Today, Alberta NDP leader and former premier, Rachel Notley, officially announced her intention to step down as leader. Notley’s future as leader has attracted widespread speculation since her party failed to gain government in the May 2023 election, but an anticipated resignation reached a fever pitch when the legislative sitting wrapped in December.
Rapid Rise of Notley as Leader
The move marks the end of an era. Remaining at the helm until a new leader is elected – likely this fall – Notley will have completed a full decade as far-and-away the most successful leader in the provincial party’s history. Taking over as party leader in 2014 with just four MLAs – herself included – she formed government in 2015 with 54 seats in her first election as leader. (To that point, in fact, the party had not won more than four seats or placed better than third since the late 1980s.)
She grew up with a unique perspective on the role. Her father, Grant Notley, served as leader from 1968 – when Rachel was only four years old – until his untimely death in a plane crash in northern Alberta in 1984. A labour lawyer by profession, Rachel Notley was first elected to the legislature as MLA for Edmonton-Strathcona in 2008, a post she has now held for nearly 16 years.
Notley quickly demonstrated the political acumen honed from this upbringing. Expectations for party growth were high coming out of her leadership win amidst considerable churn among Alberta’s 44-year-reigning Progressive Conservative (PC) party and further-right Wildrose opposition. But the watershed May 2015 election win shortened the expected opposition growth period and ushered many surprising new MLAs into the government benches.
Notley as Premier (2015-2019)
Notley’s premiership was initially marked by a steep learning curve alongside a bureaucratic apparatus that was completely unaccustomed to government transitions. Early days of staffing, policy-making, and everyday governance were internally described as “building the airplane while flying it”. The NDP took power amidst a global collapse in oil prices – devastating the provincial economy and revenues – and by May 2016 came up against the Fort McMurray wildfires, the most expensive natural disaster in Canadian history at the time.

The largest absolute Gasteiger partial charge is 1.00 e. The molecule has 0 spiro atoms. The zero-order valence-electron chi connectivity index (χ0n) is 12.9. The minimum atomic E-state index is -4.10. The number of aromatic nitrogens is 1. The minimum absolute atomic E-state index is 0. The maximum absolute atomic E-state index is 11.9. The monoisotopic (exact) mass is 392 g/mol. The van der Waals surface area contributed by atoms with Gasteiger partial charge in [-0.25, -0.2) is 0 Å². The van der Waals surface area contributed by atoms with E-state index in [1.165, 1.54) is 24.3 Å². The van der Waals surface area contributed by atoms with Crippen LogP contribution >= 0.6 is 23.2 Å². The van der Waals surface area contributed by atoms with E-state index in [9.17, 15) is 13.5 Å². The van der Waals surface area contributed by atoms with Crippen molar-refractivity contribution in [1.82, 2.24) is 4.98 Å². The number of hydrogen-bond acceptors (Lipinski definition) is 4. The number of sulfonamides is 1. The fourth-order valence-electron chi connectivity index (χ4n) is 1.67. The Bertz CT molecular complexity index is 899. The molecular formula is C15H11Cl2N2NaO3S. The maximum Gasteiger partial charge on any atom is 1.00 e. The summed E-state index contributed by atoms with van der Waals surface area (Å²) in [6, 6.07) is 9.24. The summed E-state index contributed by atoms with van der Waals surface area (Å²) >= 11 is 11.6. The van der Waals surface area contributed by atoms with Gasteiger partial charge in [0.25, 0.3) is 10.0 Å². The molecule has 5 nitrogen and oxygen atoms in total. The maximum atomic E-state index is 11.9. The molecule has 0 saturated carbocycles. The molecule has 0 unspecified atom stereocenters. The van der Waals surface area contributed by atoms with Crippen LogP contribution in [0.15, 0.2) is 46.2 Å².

On the policy front, the Notley government undertook an activist set of initiatives: the first gender-balanced cabinet in Canada; the Climate Leadership Plan, including an economy-wide carbon price and a phase-out of coal power; a planned restructuring of the electricity market; and a series of economic and social initiatives.
Cementing Two-Party Politics
Through this period, the NDP’s dominance of the centre-left space in the political spectrum, combined with the impetus the Notley government gave to unifying the conservative side via a new United Conservative Party (UCP), ushered in an era of two-party politics in Alberta. The resounding 2019 UCP victory began a trend of two-party system in Alberta, with only one main party on the opposition benches.
The lead up to the May 2023 election came after a two-year period of NDP polling leads. While the official line of “largest opposition in Alberta history” has been a soothing consolation, the election loss was a disappointment for the party that – despite winning battleground Calgary – failed to meet expectations.
The Leadership Race to Come
With the NDP’s hard-earned solid footing in contending for power, Notley’s resignation kicks off a much-anticipated leadership race. While no candidates have officially announced, caucus members and party activists have begun to form around three quietly active leadership campaigns:
- Former deputy premier, Minister of Health and three-term Edmonton-Glenora MLA, Sarah Hoffman;
- Former Minister of Justice and Solicitor General and three-term Calgary MLA, Kathleen Ganley; and
- Two-term Edmonton-Whitemud MLA, Rakhi Pancholi.
Other caucus members are rumored to be considering campaigns.
The leadership campaign will certainly raise discussions of electability, the need to grow outside of the party’s Edmonton base and to build on newfound strength in Calgary, and the ability to earn support among key NDP support constituencies, particularly labour, environmentalists, and communities representing ethnic and gender diversity.
All candidates will confront the challenge of comparison against Notley’s abilities, particularly with stump speeches, media engagement, and retail politics. And the party’s executive and provincial council will be tasked with setting leadership rules, which may give advantages to certain candidates.
Notley said today she will stay on as leader until a replacement is selected by party members, which means she will remain on the front bench during the upcoming spring sitting of the Alberta legislature.
We’re Here to Help
For more information and insights about what these developments mean for Alberta’s political landscape, please contact:
Elysa Darling – Senior Strategy Advisor
Richard Feehan – Senior Strategy Advisor
Rick Fraser – Senior Strategy Advisor
Whitney Issik – Senior Strategy Advisor
Colleen Potter – Senior Strategy Advisor
Mat Steppan – Senior Strategy Advisor
Jeff Sterzuk – President
Ben Thibault – Senior Strategy Advisor
Richard Truscott – Vice-President
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